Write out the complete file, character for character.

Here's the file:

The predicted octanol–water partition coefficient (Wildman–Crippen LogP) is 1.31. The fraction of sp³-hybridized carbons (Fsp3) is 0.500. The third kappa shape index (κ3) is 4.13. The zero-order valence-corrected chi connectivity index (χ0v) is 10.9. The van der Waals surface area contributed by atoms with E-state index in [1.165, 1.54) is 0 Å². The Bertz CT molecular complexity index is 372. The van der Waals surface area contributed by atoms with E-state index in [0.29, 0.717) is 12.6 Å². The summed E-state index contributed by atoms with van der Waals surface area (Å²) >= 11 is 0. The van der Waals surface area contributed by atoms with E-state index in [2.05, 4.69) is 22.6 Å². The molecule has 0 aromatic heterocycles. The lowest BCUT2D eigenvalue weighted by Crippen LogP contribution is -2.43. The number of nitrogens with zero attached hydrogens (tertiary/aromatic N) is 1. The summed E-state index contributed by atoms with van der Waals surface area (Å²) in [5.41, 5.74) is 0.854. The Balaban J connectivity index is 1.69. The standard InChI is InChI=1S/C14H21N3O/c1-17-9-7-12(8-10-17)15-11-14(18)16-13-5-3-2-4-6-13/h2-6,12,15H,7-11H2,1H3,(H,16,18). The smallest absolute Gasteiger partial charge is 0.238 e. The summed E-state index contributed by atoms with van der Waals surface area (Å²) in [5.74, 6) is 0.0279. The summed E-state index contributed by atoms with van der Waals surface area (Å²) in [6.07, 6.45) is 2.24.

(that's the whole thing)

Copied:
The predicted octanol–water partition coefficient (Wildman–Crippen LogP) is 1.31. The fraction of sp³-hybridized carbons (Fsp3) is 0.500. The third kappa shape index (κ3) is 4.13. The zero-order valence-corrected chi connectivity index (χ0v) is 10.9. The van der Waals surface area contributed by atoms with E-state index in [1.165, 1.54) is 0 Å². The Bertz CT molecular complexity index is 372. The van der Waals surface area contributed by atoms with E-state index in [0.29, 0.717) is 12.6 Å². The summed E-state index contributed by atoms with van der Waals surface area (Å²) >= 11 is 0. The van der Waals surface area contributed by atoms with E-state index in [2.05, 4.69) is 22.6 Å². The molecule has 0 aromatic heterocycles. The lowest BCUT2D eigenvalue weighted by Crippen LogP contribution is -2.43. The number of nitrogens with zero attached hydrogens (tertiary/aromatic N) is 1. The summed E-state index contributed by atoms with van der Waals surface area (Å²) in [5.41, 5.74) is 0.854. The Balaban J connectivity index is 1.69. The standard InChI is InChI=1S/C14H21N3O/c1-17-9-7-12(8-10-17)15-11-14(18)16-13-5-3-2-4-6-13/h2-6,12,15H,7-11H2,1H3,(H,16,18). The smallest absolute Gasteiger partial charge is 0.238 e. The summed E-state index contributed by atoms with van der Waals surface area (Å²) in [5.74, 6) is 0.0279. The summed E-state index contributed by atoms with van der Waals surface area (Å²) in [6.07, 6.45) is 2.24.